The first oklahoma city eviction I ever did was terrifying.
I was lucky to have a friend who was lawyer and a landlord to help me with the paperwork.
The scary part to me was they had gotten a lawyer from Legal Aid of Oklahoma.
I worried about what would happen in court in the days leading up.
The day in court was only the second time I’d ever been in a courtroom.
But my friend had prepared me.
You see, he’d done dozens of evictions.
He knew what he was doing.
As a result, all my paperwork was in order.
The legal aid lawyer turned out to be no big deal.
That was more than 20-years ago.
Oklahoma City eviction procedures haven’t really changed in the last 20 years.
In that time, I’ve done more than 100 oklahoma city evictions.
I’ve learned a thing or two about oklahoma city evictions along the way.
In this article, I go over some of what I’ve picked up about oklahoma city evictions.
#1. Don’t allow tenants to string you along.
In my company, we go to eviction court at least once each month.
We push the late tenants to get their rents paid in by the 10th of the month.
We are very skeptical of excuses for rent not getting paid. We’ve heard them all.
But the bottom line is that owners hire us to get their rent collected, not take excuses.
#2. Don’t start with eviction as the answer to a tenant who is late on their rent.
The first step in an oklahoma city eviction is to give the tenant a five-day notice to quit. This notice needs to state the balance the tenant owes for rent and any other charges they owe. Give them this notice the first day they are late.
Before you file for eviction, you need to contact the tenant. Use whatever mean you have available to contact them. Try via by phone, text, and/or email to find out what they plan to do. Only make one attempt to contact them per day as to not violate collections laws.
#3. Get a Commitment or go home.
If the tenant answers the phone, pin them down. When is the soonest they can bring you money?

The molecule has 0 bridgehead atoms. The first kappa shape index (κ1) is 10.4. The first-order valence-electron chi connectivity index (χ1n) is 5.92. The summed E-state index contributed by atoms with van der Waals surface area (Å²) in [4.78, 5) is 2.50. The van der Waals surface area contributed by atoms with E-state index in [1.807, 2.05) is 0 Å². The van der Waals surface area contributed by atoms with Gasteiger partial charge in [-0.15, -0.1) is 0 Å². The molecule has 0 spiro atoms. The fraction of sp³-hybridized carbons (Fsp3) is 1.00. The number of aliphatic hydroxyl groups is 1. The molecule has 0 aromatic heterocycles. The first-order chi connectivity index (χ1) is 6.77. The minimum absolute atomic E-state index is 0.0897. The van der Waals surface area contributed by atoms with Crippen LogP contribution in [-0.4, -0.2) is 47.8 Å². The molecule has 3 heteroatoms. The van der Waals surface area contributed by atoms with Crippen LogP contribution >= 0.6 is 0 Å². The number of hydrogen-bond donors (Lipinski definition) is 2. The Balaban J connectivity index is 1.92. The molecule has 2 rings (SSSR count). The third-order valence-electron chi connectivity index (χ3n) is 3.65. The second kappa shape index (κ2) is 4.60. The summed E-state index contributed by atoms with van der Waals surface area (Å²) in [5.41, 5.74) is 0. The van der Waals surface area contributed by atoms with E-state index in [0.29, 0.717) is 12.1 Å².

You should not let me go for more than a few days without paying something.
Give them an amount they absolutely must have in to your office they the 10th of the month, or you’ll take them to court.
We may not extend this courtesy (and are not required to) if circumstances dictate we should do otherwise.
#4. What if they have move out in the middle of the night?
If they don’t answer the phone, text, and/or email, we will attempt to see if they may have moved out of the property. If they have moved out under cover of night, we will move for eviction right away to get legal possession of the property.
This is an important point. You are taking a risk if you just take over the unit without going through the eviction process. Once you enter into a rental agreement, you must go through eviction if they stop paying unless they turn in the keys to you. Or, if they tell you verbally or in writing they are out of the property.
#5. You don’t have to take their money.
If the tenant comes to you with their rent money before or during court, you don’t have to take the money.
Particularly if they don’t have the full balance.
Don’t take a personal check. You should 0nly take cash or money orders.
#6. When you are ready to file for eviction, prepare the documents to be filed at the court house.
Next, file the petition at the county court clerk.
A process server must serve the summons to the tenant which tell them the court date. You can get the Sheriff to this, but it’s better to have a private process server take care of it.
If the process server delivers the papers in hand to the tenant, you may be entitled to a money judgment. If the process server is not able to give personal serve to the tenant, he must post it on the property and must send by certified mail copies to the tenant. In this case, you may only be entitled to possession of the property if the judge finds for you.
#7. Make sure you have the right paperwork in court.
When you appear in court for your oklahoma city eviction, you’ll need to have all the right paperwork.
That’s going to include a copy of your lease, the five day notice, proof of service, and any other evidence you wish to present.
In addition, you must provide to the judge a statement as to whether or not the tenant is in the military. The Soldiers and Sailors Relief Act requires that you determine if they are an active service member. If they are deployed and you are doing an eviction, that is a special case. To learn more about this special case, Click Here.
#8. Get your judgment.
Once the judge finds for you, the tenant must move from the property. If they refuse to move, you may have to get a writ of assistance from the judge to have a Sheriff lock them out of the property.
On the other hand, you can hire an attorney to handle this whole process for you.
My company evicts tenants for our property management clients at no additional cost except for court filing fees and the fee for the process server.
I am not an attorney. This is not legal advice. For legal advice, contact an attorney.